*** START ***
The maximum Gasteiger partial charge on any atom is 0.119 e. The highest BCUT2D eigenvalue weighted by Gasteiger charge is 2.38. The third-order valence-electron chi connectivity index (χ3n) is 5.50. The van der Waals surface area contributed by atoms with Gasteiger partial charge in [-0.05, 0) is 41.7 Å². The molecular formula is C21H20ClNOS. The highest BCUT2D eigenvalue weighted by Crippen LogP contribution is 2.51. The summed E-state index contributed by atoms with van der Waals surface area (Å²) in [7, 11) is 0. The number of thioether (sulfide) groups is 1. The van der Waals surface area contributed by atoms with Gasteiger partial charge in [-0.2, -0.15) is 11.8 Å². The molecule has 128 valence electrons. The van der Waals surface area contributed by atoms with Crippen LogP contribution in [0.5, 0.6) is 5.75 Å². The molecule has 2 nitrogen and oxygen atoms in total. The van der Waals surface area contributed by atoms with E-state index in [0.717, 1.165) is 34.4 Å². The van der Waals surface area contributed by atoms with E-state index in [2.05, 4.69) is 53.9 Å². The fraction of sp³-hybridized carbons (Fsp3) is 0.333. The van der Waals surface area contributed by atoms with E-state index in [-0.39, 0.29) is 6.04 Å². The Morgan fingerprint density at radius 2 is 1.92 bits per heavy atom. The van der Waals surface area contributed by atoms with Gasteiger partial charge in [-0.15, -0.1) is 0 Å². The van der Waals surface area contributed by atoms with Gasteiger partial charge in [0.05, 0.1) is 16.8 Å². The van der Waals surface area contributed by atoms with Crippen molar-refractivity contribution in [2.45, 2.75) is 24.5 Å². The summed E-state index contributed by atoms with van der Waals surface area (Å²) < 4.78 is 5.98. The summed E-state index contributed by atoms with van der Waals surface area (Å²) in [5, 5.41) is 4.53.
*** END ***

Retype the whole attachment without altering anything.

The maximum Gasteiger partial charge on any atom is 0.119 e. The highest BCUT2D eigenvalue weighted by Gasteiger charge is 2.38. The third-order valence-electron chi connectivity index (χ3n) is 5.50. The van der Waals surface area contributed by atoms with Gasteiger partial charge in [-0.05, 0) is 41.7 Å². The molecular formula is C21H20ClNOS. The highest BCUT2D eigenvalue weighted by Crippen LogP contribution is 2.51. The summed E-state index contributed by atoms with van der Waals surface area (Å²) in [7, 11) is 0. The number of thioether (sulfide) groups is 1. The van der Waals surface area contributed by atoms with Gasteiger partial charge in [-0.2, -0.15) is 11.8 Å². The molecule has 128 valence electrons. The van der Waals surface area contributed by atoms with Crippen LogP contribution in [0.5, 0.6) is 5.75 Å². The molecule has 2 nitrogen and oxygen atoms in total. The van der Waals surface area contributed by atoms with E-state index in [0.717, 1.165) is 34.4 Å². The van der Waals surface area contributed by atoms with E-state index in [2.05, 4.69) is 53.9 Å². The fraction of sp³-hybridized carbons (Fsp3) is 0.333. The van der Waals surface area contributed by atoms with E-state index in [-0.39, 0.29) is 6.04 Å². The Morgan fingerprint density at radius 2 is 1.92 bits per heavy atom. The van der Waals surface area contributed by atoms with Gasteiger partial charge in [-0.15, -0.1) is 0 Å². The van der Waals surface area contributed by atoms with Gasteiger partial charge in [0.05, 0.1) is 16.8 Å². The van der Waals surface area contributed by atoms with Crippen molar-refractivity contribution in [2.45, 2.75) is 24.5 Å². The summed E-state index contributed by atoms with van der Waals surface area (Å²) < 4.78 is 5.98. The summed E-state index contributed by atoms with van der Waals surface area (Å²) in [5, 5.41) is 4.53.